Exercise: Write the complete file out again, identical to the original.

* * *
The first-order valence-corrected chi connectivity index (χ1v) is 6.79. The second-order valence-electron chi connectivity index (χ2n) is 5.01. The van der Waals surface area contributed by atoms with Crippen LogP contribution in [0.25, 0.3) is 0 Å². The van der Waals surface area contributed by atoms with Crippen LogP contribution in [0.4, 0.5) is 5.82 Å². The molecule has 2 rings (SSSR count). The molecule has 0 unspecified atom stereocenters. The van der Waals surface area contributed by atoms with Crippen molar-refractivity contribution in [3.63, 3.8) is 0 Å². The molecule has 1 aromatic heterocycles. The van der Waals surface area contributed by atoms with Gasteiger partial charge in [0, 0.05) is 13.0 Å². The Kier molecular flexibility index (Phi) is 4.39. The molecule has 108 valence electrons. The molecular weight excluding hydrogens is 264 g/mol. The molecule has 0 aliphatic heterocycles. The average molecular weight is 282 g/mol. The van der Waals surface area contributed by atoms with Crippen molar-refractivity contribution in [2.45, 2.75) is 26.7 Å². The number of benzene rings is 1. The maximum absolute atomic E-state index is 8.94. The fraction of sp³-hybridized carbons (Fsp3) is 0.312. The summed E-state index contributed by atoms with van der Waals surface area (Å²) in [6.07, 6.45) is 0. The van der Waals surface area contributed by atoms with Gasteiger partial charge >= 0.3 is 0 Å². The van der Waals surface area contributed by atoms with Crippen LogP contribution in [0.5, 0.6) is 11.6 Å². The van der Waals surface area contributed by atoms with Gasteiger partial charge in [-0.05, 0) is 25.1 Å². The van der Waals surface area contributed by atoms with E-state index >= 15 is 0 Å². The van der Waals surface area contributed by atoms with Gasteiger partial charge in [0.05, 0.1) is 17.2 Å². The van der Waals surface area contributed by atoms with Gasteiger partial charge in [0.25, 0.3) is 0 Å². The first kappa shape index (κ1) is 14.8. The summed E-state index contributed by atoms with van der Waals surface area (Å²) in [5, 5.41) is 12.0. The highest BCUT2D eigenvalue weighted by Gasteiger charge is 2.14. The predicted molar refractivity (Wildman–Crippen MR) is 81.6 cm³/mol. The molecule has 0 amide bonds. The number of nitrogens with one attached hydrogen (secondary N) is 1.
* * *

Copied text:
The first-order valence-corrected chi connectivity index (χ1v) is 6.79. The second-order valence-electron chi connectivity index (χ2n) is 5.01. The van der Waals surface area contributed by atoms with Crippen LogP contribution in [0.25, 0.3) is 0 Å². The van der Waals surface area contributed by atoms with Crippen LogP contribution in [0.4, 0.5) is 5.82 Å². The molecule has 2 rings (SSSR count). The molecule has 0 unspecified atom stereocenters. The van der Waals surface area contributed by atoms with Crippen molar-refractivity contribution in [3.63, 3.8) is 0 Å². The molecule has 1 aromatic heterocycles. The van der Waals surface area contributed by atoms with Gasteiger partial charge in [0, 0.05) is 13.0 Å². The Kier molecular flexibility index (Phi) is 4.39. The molecule has 108 valence electrons. The molecular weight excluding hydrogens is 264 g/mol. The molecule has 0 aliphatic heterocycles. The average molecular weight is 282 g/mol. The van der Waals surface area contributed by atoms with Crippen molar-refractivity contribution in [2.45, 2.75) is 26.7 Å². The number of benzene rings is 1. The maximum absolute atomic E-state index is 8.94. The fraction of sp³-hybridized carbons (Fsp3) is 0.312. The summed E-state index contributed by atoms with van der Waals surface area (Å²) in [6.07, 6.45) is 0. The van der Waals surface area contributed by atoms with Gasteiger partial charge >= 0.3 is 0 Å². The van der Waals surface area contributed by atoms with Crippen LogP contribution in [0.5, 0.6) is 11.6 Å². The van der Waals surface area contributed by atoms with Gasteiger partial charge in [-0.05, 0) is 25.1 Å². The van der Waals surface area contributed by atoms with E-state index >= 15 is 0 Å². The van der Waals surface area contributed by atoms with Gasteiger partial charge in [0.05, 0.1) is 17.2 Å². The van der Waals surface area contributed by atoms with Gasteiger partial charge in [0.25, 0.3) is 0 Å². The first kappa shape index (κ1) is 14.8. The summed E-state index contributed by atoms with van der Waals surface area (Å²) in [5, 5.41) is 12.0. The highest BCUT2D eigenvalue weighted by Gasteiger charge is 2.14. The predicted molar refractivity (Wildman–Crippen MR) is 81.6 cm³/mol. The molecule has 0 amide bonds. The number of nitrogens with one attached hydrogen (secondary N) is 1.